Review: Begin Again
The opening scene of John Carney’s Begin Again features a room full of record execs discussing the possibility of putting artist audio commentaries on albums. It’s an idea that effectively encapsulates the film’s repeatedly evoked “It used to be about the music, maaaaaan” sensibility. Indeed, it often comes across like a disillusioned fan’s attempt to save the music industry via an uplifting musical-of-sorts.
While the film generally plays as earnestly as that sounds, it somehow never quite spilled over into insufferable coyness for me. Cynical viewers will find a lot to scoff at, but the film’s big-hearted inclusiveness cannot be denied.
The widely vocalised public animus towards Keira Knightley makes her seem like an underdog to me, which may be why I thought her warbling in this film was surprisingly good. Mark Ruffalo is on charming scruff autopilot, but never seems as drunk as his character should be, considering how often he is shown swigging back whiskey.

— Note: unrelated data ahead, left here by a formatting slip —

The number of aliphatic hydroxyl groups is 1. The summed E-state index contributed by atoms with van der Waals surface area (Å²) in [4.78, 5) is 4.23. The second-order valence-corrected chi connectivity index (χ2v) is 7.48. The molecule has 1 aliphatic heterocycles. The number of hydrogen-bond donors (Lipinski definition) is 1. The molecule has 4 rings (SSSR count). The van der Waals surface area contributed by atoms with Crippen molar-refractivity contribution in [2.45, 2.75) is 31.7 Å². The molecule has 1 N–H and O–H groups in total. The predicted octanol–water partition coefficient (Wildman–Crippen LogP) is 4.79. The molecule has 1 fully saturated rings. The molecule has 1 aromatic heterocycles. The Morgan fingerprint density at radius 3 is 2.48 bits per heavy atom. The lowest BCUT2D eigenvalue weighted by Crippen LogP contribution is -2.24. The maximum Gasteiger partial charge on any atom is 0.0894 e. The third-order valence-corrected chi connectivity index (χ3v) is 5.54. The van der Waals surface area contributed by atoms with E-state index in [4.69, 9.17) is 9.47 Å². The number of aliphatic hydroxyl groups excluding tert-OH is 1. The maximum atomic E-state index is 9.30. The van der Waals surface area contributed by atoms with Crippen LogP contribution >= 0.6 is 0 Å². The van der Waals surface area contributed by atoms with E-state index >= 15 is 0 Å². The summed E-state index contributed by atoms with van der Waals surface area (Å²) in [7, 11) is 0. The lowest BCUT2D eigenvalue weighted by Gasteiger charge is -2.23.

There’s some amusement to be found in Adam Levine’s hilariously straight-faced take on a John Mayer-esque singer/songwriter while CeeLo Green overacts wildly like he’s doing a walk-on in a music video. If you go in viewing this as a kind-of cinematic open mic night, you may just have a rockin’ time, maaaaaan.